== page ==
Washington, June 19 (ANI): As Pakistan looks to open new fronts against the Taliban and other extremists, and particularly against the Tehreek-e-Taliban (TTP) chief Baitullah Mehsud in South Waziristan, some vital questions, which have emerged from the Swat offensive, have remained unanswered.
With the Pakistan Army preparing to launch a fresh offensive in South Waziristan, it still remains unclear, as to for how long the troops would be asked to stay in the valley to maintain peace and order there.
The longer they stay in the region, the extra burden they would put on themselves in terms of civilian administration, analysts believe.
According to Moeed Yusuf, a security analyst at Boston University, the Pakistan Army could get bogged down if it is saddled with holding territories regained in Swat and Buner.
"The question that remains to be seen is how much they (army) are going to hold and how much are they going to be asked to do in terms of civilian administration," The Christian Science Monitor quoted Yusuf, as saying.
Yusuf raised apprehensions saying that the army's capability could suffer if asked to do more in civilian administration.
"The more they are asked to do in civilian administration, it puts pressure on the military, from doing much more," he said.
This could adversely affect the government's goals that it had set-up for South Waziristan, the report said.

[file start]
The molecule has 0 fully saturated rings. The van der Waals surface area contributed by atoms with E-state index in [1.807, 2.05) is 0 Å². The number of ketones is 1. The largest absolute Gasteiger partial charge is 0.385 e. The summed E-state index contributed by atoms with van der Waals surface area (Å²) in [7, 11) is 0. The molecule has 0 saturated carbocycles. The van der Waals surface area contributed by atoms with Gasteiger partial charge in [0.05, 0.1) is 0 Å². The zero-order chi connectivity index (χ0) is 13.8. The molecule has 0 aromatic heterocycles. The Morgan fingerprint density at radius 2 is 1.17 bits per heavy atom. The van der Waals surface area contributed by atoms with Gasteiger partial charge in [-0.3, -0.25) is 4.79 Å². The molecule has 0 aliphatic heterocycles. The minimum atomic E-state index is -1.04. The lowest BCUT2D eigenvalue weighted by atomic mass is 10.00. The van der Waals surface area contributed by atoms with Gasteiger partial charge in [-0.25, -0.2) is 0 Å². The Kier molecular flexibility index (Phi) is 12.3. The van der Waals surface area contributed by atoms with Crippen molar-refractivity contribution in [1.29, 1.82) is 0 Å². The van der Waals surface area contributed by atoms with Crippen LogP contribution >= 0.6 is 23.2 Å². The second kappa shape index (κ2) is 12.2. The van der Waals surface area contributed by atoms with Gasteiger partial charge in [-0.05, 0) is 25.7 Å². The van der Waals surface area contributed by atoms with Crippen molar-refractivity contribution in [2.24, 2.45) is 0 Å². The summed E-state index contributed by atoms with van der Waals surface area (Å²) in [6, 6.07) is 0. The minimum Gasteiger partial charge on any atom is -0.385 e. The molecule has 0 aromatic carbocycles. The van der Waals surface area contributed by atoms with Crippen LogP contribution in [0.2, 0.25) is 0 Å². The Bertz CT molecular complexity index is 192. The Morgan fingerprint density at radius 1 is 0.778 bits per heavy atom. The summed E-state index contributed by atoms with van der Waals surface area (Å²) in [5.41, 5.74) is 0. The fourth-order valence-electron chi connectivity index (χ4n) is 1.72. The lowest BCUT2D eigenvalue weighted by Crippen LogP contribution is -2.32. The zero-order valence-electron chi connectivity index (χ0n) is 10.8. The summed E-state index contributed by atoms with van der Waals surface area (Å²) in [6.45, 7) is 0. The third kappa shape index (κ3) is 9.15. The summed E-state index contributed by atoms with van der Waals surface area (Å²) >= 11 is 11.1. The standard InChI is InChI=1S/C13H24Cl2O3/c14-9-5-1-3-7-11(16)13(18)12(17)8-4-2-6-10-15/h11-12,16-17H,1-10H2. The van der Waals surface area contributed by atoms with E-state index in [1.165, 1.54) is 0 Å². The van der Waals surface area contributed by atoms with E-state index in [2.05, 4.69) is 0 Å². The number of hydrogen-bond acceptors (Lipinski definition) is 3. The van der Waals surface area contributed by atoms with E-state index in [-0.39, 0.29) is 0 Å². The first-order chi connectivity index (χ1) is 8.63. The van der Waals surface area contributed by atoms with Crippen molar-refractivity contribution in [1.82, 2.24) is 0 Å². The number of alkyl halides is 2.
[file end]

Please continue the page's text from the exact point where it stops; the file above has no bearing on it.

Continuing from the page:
Moreover, a military offensive in the tribal region and the Taliban's home would be much more different and difficult than the one in Swat.
With tougher terrains and more deep rooted insurgents, it is uncertain whether the military would be able to succeed in its aims in the region, the report added.
It is also been speculated that the Pakistan Army, instead of crushing Mehsud's network in the region, would instead redirect the Taliban towards Afghanistan.
"An ideal endgame for the Pakistan military may be to push enough back on Baitullah Mehsud that he continues to focus on his support base in South Waziristan and he turns westward into Afghanistan as his primal area," the report quoted Seth Jones, an analyst at the RAND Corp, as saying.
Jones said there were two valid reasons why army would try to push the Taliban towards Afghanistan.
"First, there are elements within the military that support the Taliban fight in Afghanistan. Second, past fighting in the mountainous tribal belt, including most recently in Bajaur, has proved extremely tough," he said. (ANI)